Consensus 2018 Hackathon — economically independent sensor networks built in a day!
We had a chance to attend the NYC Blockchain Week — a series of events that took place all over New York City with the shared agenda of how we can use blockchain technology in our lives. We were attending Consensus 2018 by Coindesk and many other events, meetups and talks.
Our team took part in Consensus 2018 Hackathon. We chose to participate in the GrowNYC challenge which was the main challenge of the hackathon. The challenge was to use blockchain technologies to create a prototype, that gives trackability and transparency to the GrowNYC food supply chain — from farm, to warehouse, to retail outlet, to consumers.
Our goal was to show an example of an independent sensor network, that will act as a technical auditor of a production process. An independent sensor network can collect data about production processes such as air quality or chemicals usage or even radiation levels. The customer is ready to pay for the product, that was organically and sustainably manufactured. An independent sensor network increases the value of this produce, because it gives customers a clear understanding of the manufacturing process.
But there are a few questions that need to be answered before a sensor network can actually generate added value on production.
How is added value created? Clearly, you cannot just buy and implement sensors. As auditors are unbiased and verify organizations’ business processes, a sensor network should also be injected as unbiased participants to verify production processes. Doing that increases value as it improves trackability.
Which part of the supply chain cares the most about the quality? It is hard to measure. In different times and scenarios they can be different. We offer a technology, that allows any participant of the food supply chain (not only producer, but also final consumer, warehouses and retailer) to directly create a contract with the sensor network for data collection.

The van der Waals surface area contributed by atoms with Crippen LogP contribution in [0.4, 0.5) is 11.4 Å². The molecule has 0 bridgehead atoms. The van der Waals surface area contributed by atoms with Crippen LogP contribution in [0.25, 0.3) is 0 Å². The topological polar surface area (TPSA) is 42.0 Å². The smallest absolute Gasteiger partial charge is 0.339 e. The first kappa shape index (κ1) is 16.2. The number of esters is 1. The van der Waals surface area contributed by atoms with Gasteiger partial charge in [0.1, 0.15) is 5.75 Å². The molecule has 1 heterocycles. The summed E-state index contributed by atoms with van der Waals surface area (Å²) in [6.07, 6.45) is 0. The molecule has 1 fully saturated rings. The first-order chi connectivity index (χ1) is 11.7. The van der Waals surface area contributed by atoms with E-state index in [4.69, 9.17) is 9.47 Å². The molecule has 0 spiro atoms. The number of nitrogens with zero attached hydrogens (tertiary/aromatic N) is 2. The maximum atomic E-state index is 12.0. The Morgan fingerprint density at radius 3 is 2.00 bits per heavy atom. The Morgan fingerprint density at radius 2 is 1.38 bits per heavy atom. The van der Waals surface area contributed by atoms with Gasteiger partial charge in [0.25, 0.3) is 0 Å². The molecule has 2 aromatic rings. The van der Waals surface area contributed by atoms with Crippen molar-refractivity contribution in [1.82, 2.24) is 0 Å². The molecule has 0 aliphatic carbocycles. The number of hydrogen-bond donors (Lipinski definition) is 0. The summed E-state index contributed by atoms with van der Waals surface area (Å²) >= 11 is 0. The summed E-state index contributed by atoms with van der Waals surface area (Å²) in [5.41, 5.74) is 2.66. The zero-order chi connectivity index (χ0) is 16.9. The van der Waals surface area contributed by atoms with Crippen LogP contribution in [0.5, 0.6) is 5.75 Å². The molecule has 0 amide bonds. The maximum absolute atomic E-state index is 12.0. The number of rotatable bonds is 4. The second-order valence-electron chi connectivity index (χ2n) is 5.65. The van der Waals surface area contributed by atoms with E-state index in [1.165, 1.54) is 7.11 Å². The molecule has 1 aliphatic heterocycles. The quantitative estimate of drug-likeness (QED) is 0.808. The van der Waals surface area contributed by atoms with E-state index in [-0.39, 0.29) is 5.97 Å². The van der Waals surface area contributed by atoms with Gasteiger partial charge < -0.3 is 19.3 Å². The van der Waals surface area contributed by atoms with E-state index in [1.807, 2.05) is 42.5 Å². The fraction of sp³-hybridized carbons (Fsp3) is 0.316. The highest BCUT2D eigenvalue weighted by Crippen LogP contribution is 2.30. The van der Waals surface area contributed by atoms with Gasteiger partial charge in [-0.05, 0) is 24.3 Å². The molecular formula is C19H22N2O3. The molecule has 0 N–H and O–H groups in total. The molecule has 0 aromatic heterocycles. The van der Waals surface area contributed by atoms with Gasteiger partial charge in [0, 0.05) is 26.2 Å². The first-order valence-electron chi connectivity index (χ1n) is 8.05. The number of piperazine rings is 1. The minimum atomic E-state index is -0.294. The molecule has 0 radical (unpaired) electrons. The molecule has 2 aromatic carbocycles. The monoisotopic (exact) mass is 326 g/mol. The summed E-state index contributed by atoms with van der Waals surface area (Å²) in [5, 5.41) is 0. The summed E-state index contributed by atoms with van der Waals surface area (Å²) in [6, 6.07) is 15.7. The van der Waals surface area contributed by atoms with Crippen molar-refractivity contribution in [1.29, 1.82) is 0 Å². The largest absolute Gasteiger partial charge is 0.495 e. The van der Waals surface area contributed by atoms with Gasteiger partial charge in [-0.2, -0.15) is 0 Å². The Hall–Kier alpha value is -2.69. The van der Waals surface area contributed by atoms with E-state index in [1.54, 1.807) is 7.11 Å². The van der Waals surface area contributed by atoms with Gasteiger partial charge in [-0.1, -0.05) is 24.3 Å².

Who will own those sensor networks? We advocate the most futuristic idea — sensors act as independent economic agents, which own themselves. Hence, we need blockchain technology. Just think about it, we have money for robots (cryptocurrencies), contracts for robots (Ethereum smart contracts) and we can integrate them directly into human economy. The fact that we can use Ethereum blockchain to combine technical and economical parameters into one transaction allows us to create autonomous Cyber-Physical Systems (CPS). Those sendors can not only work with clients directly, but also order their maintenance on the market by themselves.
We use Robonomics network to provide and economic autonomy for our sensor network. We connect air quality sensors and radiation sensors in our lab, which are capable of supplying immutable information. Check out our project on DevPost:
GrowNYC CPSs sensors data market - Creation of additional value can be based only on data from sensors network who act…devpost.com
Economically Autonomous Robots
After the Hackathon, we attended the Consensus 2018 conference. It is one of the biggest blockchain events in the world with over 8,000 attendees.
We were attending the conference with our partners from Airalab and we were promoting our joint vision for economically autonomous robots. Drone Employee got a lot of interest as it is a good example of how Robonomics platform developed by Airalab can be used in real life by aerial robots — aerial drones.
Fortunately, we met a lot of potential partners and investors who can help Drone Employee promote the vision of fully autonomous drones and an autonomous aerial logistics network.
Inspection Services with Drones
Drone Employee recently finished first experiments, performing an environmental inspection service done fully by an autonomous drone. And we got an opportunity to share the results of this experiment during the blockchain week at RestartX conference.
Our partners from DAO IPCI are building a platform for green economy and environmental assets trading. Human economic activity is related to environmental damage and DAO IPCI uses economic tools to balance this damage (liability) with environmental mitigation outcomes.
As we learned in the first part, independent robots do not lie and can be used to collect data. In this case, drones are an important step towards a fully autonomous carbon credit market. Drones can be used to do inspection of production facilities, forest management, waste dump inspections and even fracturing control.
I really enjoyed attending the blockchain week at NYC. Consensus was definitely a prime event of the week, but having a chance to meet so many likeminded people at events all over the city was eye-opening. I can see that blockchain technology is starting to get mainstream adoption and more and more start-ups and companies start using it.